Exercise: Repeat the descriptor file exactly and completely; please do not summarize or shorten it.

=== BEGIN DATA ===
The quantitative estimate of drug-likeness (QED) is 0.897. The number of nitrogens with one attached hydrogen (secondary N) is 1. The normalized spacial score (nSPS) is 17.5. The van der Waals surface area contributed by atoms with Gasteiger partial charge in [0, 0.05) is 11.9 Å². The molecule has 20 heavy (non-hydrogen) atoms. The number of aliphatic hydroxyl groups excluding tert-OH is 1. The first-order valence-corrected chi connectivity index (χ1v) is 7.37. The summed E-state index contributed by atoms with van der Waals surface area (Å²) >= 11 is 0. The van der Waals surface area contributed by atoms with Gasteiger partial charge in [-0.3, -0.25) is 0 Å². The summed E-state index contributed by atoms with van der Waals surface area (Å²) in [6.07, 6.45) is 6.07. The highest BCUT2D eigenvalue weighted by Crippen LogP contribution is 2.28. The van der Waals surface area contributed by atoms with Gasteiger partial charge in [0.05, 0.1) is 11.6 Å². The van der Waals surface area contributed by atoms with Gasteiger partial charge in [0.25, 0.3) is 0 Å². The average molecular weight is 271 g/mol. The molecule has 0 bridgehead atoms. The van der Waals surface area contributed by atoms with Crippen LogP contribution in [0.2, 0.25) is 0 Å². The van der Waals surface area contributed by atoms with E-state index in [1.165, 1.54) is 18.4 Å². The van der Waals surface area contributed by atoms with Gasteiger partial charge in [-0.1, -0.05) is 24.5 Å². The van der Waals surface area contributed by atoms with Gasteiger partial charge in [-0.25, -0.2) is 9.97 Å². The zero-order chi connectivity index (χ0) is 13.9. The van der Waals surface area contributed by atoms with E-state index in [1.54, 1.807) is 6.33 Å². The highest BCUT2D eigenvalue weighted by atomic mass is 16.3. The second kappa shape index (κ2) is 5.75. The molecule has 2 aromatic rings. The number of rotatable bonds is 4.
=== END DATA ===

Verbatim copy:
The quantitative estimate of drug-likeness (QED) is 0.897. The number of nitrogens with one attached hydrogen (secondary N) is 1. The normalized spacial score (nSPS) is 17.5. The van der Waals surface area contributed by atoms with Gasteiger partial charge in [0, 0.05) is 11.9 Å². The molecule has 20 heavy (non-hydrogen) atoms. The number of aliphatic hydroxyl groups excluding tert-OH is 1. The first-order valence-corrected chi connectivity index (χ1v) is 7.37. The summed E-state index contributed by atoms with van der Waals surface area (Å²) >= 11 is 0. The van der Waals surface area contributed by atoms with Gasteiger partial charge in [-0.3, -0.25) is 0 Å². The summed E-state index contributed by atoms with van der Waals surface area (Å²) in [6.07, 6.45) is 6.07. The highest BCUT2D eigenvalue weighted by Crippen LogP contribution is 2.28. The van der Waals surface area contributed by atoms with Gasteiger partial charge in [0.05, 0.1) is 11.6 Å². The van der Waals surface area contributed by atoms with Gasteiger partial charge in [0.25, 0.3) is 0 Å². The average molecular weight is 271 g/mol. The molecule has 0 bridgehead atoms. The van der Waals surface area contributed by atoms with Crippen LogP contribution in [0.2, 0.25) is 0 Å². The van der Waals surface area contributed by atoms with E-state index in [1.165, 1.54) is 18.4 Å². The van der Waals surface area contributed by atoms with Gasteiger partial charge in [-0.1, -0.05) is 24.5 Å². The van der Waals surface area contributed by atoms with Gasteiger partial charge in [-0.25, -0.2) is 9.97 Å². The zero-order chi connectivity index (χ0) is 13.9. The van der Waals surface area contributed by atoms with E-state index in [1.54, 1.807) is 6.33 Å². The highest BCUT2D eigenvalue weighted by atomic mass is 16.3. The second kappa shape index (κ2) is 5.75. The molecule has 2 aromatic rings. The number of rotatable bonds is 4.